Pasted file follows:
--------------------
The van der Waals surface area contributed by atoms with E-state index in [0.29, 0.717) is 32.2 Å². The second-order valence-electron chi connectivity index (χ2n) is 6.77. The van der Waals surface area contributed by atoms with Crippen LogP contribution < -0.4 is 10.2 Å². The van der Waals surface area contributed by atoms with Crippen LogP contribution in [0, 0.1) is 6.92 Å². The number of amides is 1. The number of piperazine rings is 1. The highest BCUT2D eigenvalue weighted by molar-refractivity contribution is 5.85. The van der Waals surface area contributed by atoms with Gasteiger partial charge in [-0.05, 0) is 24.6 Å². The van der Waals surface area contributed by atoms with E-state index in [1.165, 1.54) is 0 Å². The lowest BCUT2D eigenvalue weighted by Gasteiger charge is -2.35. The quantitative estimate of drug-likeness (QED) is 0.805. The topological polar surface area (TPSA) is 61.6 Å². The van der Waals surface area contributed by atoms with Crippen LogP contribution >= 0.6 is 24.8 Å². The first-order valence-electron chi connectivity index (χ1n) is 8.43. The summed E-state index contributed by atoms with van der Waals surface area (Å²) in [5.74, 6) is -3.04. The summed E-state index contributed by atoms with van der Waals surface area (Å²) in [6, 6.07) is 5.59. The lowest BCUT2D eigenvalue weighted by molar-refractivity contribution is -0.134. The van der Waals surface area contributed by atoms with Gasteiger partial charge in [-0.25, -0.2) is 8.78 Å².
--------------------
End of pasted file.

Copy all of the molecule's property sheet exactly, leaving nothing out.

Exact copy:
The van der Waals surface area contributed by atoms with E-state index in [0.29, 0.717) is 32.2 Å². The second-order valence-electron chi connectivity index (χ2n) is 6.77. The van der Waals surface area contributed by atoms with Crippen LogP contribution < -0.4 is 10.2 Å². The van der Waals surface area contributed by atoms with Crippen LogP contribution in [0, 0.1) is 6.92 Å². The number of amides is 1. The number of piperazine rings is 1. The highest BCUT2D eigenvalue weighted by molar-refractivity contribution is 5.85. The van der Waals surface area contributed by atoms with Gasteiger partial charge in [-0.05, 0) is 24.6 Å². The van der Waals surface area contributed by atoms with E-state index in [1.165, 1.54) is 0 Å². The lowest BCUT2D eigenvalue weighted by Gasteiger charge is -2.35. The quantitative estimate of drug-likeness (QED) is 0.805. The topological polar surface area (TPSA) is 61.6 Å². The van der Waals surface area contributed by atoms with Crippen LogP contribution >= 0.6 is 24.8 Å². The first-order valence-electron chi connectivity index (χ1n) is 8.43. The summed E-state index contributed by atoms with van der Waals surface area (Å²) in [5.74, 6) is -3.04. The summed E-state index contributed by atoms with van der Waals surface area (Å²) in [6, 6.07) is 5.59. The lowest BCUT2D eigenvalue weighted by molar-refractivity contribution is -0.134. The van der Waals surface area contributed by atoms with Gasteiger partial charge in [-0.25, -0.2) is 8.78 Å².